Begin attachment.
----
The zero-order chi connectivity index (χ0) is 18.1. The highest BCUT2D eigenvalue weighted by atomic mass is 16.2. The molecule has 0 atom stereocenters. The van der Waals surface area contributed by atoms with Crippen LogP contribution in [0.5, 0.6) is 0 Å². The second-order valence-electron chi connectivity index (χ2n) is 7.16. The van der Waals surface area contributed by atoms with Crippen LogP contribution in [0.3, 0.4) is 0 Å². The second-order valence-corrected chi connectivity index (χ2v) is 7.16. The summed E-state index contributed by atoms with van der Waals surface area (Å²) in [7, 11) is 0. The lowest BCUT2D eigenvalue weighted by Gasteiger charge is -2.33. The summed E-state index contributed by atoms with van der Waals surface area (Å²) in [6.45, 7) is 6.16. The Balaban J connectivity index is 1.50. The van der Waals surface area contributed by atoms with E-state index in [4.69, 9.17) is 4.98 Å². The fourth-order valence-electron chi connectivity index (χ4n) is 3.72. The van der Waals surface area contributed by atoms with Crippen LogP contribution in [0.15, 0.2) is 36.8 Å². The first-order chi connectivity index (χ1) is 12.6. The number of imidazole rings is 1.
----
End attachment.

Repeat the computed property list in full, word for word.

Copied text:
The zero-order chi connectivity index (χ0) is 18.1. The highest BCUT2D eigenvalue weighted by atomic mass is 16.2. The molecule has 0 atom stereocenters. The van der Waals surface area contributed by atoms with Crippen LogP contribution in [0.5, 0.6) is 0 Å². The second-order valence-electron chi connectivity index (χ2n) is 7.16. The van der Waals surface area contributed by atoms with Crippen LogP contribution in [0.3, 0.4) is 0 Å². The second-order valence-corrected chi connectivity index (χ2v) is 7.16. The summed E-state index contributed by atoms with van der Waals surface area (Å²) in [7, 11) is 0. The lowest BCUT2D eigenvalue weighted by Gasteiger charge is -2.33. The summed E-state index contributed by atoms with van der Waals surface area (Å²) in [6.45, 7) is 6.16. The Balaban J connectivity index is 1.50. The van der Waals surface area contributed by atoms with E-state index in [4.69, 9.17) is 4.98 Å². The fourth-order valence-electron chi connectivity index (χ4n) is 3.72. The van der Waals surface area contributed by atoms with Crippen LogP contribution in [0.15, 0.2) is 36.8 Å². The first-order chi connectivity index (χ1) is 12.6. The number of imidazole rings is 1.